prtK gene characterisation: The 5' portion of the gene encoding PrtK was isolated from the same genomic library described above. The genomic library was screened using a degenerate synthetic oligonucleotide derived from the N-terminal sequence information of the purified PrtK48. The oligonucleotide probes were sense to the amino acid sequence DVYTDHGD (SEQ ID NO:12) and radiolabelled as described above. Hybridisation and washing conditions were as described above except that the temperature was 48° C. and the filters were washed extensively in a solution of 3×SSC containing 0.01% SDS (w/v) at 48° C. Lambda clone 12 with an insert size of approximately 15 kb was selected and digested with BamHI and a 3.3 kb fragment was ligated into plasmid BamHI-BAP pUC18 and Escherichia coli JM109 transformed with the recombinant plasmid as described previously. Due to an internal BamHI site within prtK, the 3.3 kb BamHI fragment contained the 5' portion of prtK which constituted the end of the lambda 12 clone. Sequence characterisation of the 3.3 kb BamHI fragment showed that the DNA sequence encoding PrtK48 contains an internal EcoRI site. Subsequently, a second oligonucleotide probe (lysur) specific to the sequence THIGAH (SEQ ID NO:13) which is found within the PrtK48 was generated to determine a suitable strategy for cloning the 3' end of prtK. Southern blot analysis of genomic DNA indicated that a 7.5 kb EcoRI fragment contained the entire 3' portion of prtK. In order to characterise the 3' end of the prtK gene a second genomic library was prepared. EcoRI digested DNA fragments of 6-8 kb were purified from an agarose gel and subsequently ligated to EcoRI digested Lambda Zap H-calf intestinal phosphatase-treated vector (Stratagene). The genomic library enriched for 6-8 kb P. gingivalis EcoRI fragments was packaged using GigapackIII Gold packaging extract (Stratagene) according to the manufacturer's instructions. The library was screened as described previously, using oligonucleotide lysur except that hybridisation temperatures were 42° C. and filters were washed to 3×SSC containing 0.01% SDS (w/v) at 42° C. In vivo excision of the Lambda Zap II positive genomic clone was performed (Stratagene instruction manual) to excise the pBluescript phagemid which was subsequently sequenced to generate the sequence information corresponding to the 3' end of the prtK gene.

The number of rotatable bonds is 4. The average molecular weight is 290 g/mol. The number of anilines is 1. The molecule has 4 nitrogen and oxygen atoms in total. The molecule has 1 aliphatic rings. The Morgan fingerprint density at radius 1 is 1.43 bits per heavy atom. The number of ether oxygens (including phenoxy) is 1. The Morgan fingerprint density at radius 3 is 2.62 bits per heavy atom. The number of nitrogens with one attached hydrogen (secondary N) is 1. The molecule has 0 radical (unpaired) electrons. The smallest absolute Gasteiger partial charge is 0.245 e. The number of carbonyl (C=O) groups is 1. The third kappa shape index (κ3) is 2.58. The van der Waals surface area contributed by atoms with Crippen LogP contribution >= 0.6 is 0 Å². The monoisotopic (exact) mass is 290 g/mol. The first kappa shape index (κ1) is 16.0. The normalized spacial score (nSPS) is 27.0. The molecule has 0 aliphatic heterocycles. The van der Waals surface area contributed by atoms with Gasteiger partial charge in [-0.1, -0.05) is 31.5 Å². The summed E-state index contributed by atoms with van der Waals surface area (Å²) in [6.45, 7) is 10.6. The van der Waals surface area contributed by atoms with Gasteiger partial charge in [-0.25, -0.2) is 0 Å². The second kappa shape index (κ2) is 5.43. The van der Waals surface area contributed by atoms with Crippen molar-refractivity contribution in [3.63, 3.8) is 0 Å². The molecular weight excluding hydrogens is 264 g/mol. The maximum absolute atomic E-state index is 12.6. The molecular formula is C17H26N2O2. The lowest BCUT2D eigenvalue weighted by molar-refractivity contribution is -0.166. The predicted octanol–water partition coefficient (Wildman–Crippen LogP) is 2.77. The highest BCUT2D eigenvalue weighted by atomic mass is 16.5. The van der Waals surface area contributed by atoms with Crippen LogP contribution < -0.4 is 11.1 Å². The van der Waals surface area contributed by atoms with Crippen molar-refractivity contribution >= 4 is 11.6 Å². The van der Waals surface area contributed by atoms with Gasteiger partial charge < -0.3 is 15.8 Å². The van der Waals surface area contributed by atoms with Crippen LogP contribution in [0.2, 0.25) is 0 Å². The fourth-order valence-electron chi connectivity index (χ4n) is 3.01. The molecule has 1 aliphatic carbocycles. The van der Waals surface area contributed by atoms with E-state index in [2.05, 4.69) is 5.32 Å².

DNA Sequencing. Double-stranded plasmid template DNA prepared following the procedure of Li and Schweizer [Focus 15:19-20 (1993)] was sequenced in both directions using DNA sequence-derived, synthetic oligonucleotides, following the di-deoxy termination method [Proc. Natl. Acad. Sci. U.S.A. 74:5463-5467 (1977)], using the Sequenase version 2 0 nucleotide sequencing kit purchased from United States Biochemicals. Nucleotide and protein sequence data were analysed using programme suites accessed by the Australian National Genomic Information Service (ANGIS).
 The following is an example of a proposed toothpaste formulation containing anti-(PrtR-PrtK) antibodies.
TABLE-US-00008 Ingredient % w/w Dicalcium phosphate dihydrate 50.0 Glycerol 20.0 Sodium carboxymethyl cellulose 1.0 Sodium lauryl sulphate 1.5 Sodium lauroyl sarconisate 0.5 Flavour 1.0 Sodium saccharin 0.1 Chlorhexidine gluconate 0.01 Dextranase 0.01 Goat serum containing anti-(PrtR-PrtK) 0.2 Water balance
 The following is an example of a proposed toothpaste formulation.
TABLE-US-00009 Ingredient % w/w Dicalcium phosphate dihydrate 50.0 Sorbitol 10.0 Glycerol 10.0 Sodium carboxymethyl cellulose 1.0 Sodium lauryl sulphate 1.5 Sodium lauroyl sarconisate 0.5 Flavour 1.0 Sodium saccharin 0.1 Sodium monofluorophosphate 0.3 Chlorhexidine gluconate 0.01 Dextranase 0.01 Bovine serum containing anti-(PrtR- 0.2 PrtK) Water balance